It is only when the nursing home fails to correct the problem that representatives from the long-term care Ombudsman’s office refers it to the Georgia Department of Community Health.  This agency has enforcement powers that the Ombudsman’s office does not have.

Consider the perspective of the nursing home residents or their family members.  Imagine how devastating an abuse or neglect situation is. Then imagine coming to the realization that your complaint is on a backlog without any idea of when it will be addressed.  This is a process that is certainly frustrating as residents or families:

  • Bring a complaint to the attention of nursing home staff or administration;
  • Escalate the problem to the level of the long-term care Ombudsman;
  • Receive notice the complaint is escalated to the Department of Community Health;
  • Wait 12 to 15 months for an understaffed state department to even begin an investigation because the complaint is not urgent enough.

Now, further realize that the nursing home resident with a complaint is still suffering or uncomfortable all while this process moves along.

Backlog Related to Nursing Homes Are On the Rise

The current backlog of nursing home complaints is not the first.  The first backlog occurred in 2017.  At that time, 180 complaints fell between the cracks.  In 2017, lawmakers in Georgia had not yet approved higher pay grades for enforcement investigation nurses. They also had yet to offer raises for RNs who are veterans. 

Now, in 2019, the Department of Community Health is offering inspection nurses extra pay to evaluate complaints on weekends.  This incentive is to make sure there are no immediate jeopardy violations in the backlog.  So far, the state agency is short 18 RN investigators. This is the same number of job vacancies the last time there was a backlog this size.

The shortage of RNs means that hundreds of resident complaints have gone unanswered.  Furthermore, about 100 Georgia nursing homes will not complete a survey by the agency in time to be re-certified.  There are not enough nurses to accomplish the task. Also, the agency says there is no money to hire more workers to bridge the gap.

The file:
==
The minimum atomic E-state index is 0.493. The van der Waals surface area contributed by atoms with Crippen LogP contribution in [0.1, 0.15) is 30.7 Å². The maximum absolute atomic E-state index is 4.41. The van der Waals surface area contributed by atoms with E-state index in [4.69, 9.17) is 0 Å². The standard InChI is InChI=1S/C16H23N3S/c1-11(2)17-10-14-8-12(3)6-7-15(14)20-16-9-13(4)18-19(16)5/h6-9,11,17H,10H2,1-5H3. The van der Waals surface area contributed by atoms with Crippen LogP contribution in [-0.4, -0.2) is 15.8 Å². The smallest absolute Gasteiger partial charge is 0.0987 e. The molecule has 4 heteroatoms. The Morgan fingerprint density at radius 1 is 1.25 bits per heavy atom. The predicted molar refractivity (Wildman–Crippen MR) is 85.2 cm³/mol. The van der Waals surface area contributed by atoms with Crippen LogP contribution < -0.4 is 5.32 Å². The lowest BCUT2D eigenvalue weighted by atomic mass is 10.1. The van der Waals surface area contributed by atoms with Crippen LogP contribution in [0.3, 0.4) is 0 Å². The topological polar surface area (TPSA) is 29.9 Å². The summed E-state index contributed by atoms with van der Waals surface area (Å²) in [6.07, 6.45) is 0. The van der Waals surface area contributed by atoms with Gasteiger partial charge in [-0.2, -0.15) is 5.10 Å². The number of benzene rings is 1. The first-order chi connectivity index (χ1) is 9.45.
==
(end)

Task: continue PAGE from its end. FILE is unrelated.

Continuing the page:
Unfortunately, when there are not enough workers to complete the surveys, residents suffer.  The concern is that nursing home residents are subject to inadequate care for long periods of time. 

Have Questions about Nursing Homes and the Complaint Process?

If you have questions about nursing homes and the complaint process, that likely means you are suffering.  At Nursing Home Abuse Center, we sympathize with what your family is going through, and we want to help. 

Filing a complaint with the Ombudsman or the Department of Community Health is not a necessary precursor to legal action.  If you are concerned about your own or a loved one’s care, talk to a nursing home abuse lawyer. 

All nursing homes have a responsibility to provide a clean, safe, and healthy environment.  When they fail to do so, the facility can be held financially liable for the harm their action or inaction caused.  Request a free consultation with a Georgia nursing home abuse lawyer to find out what your best options are.  Call Nursing Home Abuse Center at 1-800-516-4783, or reach out online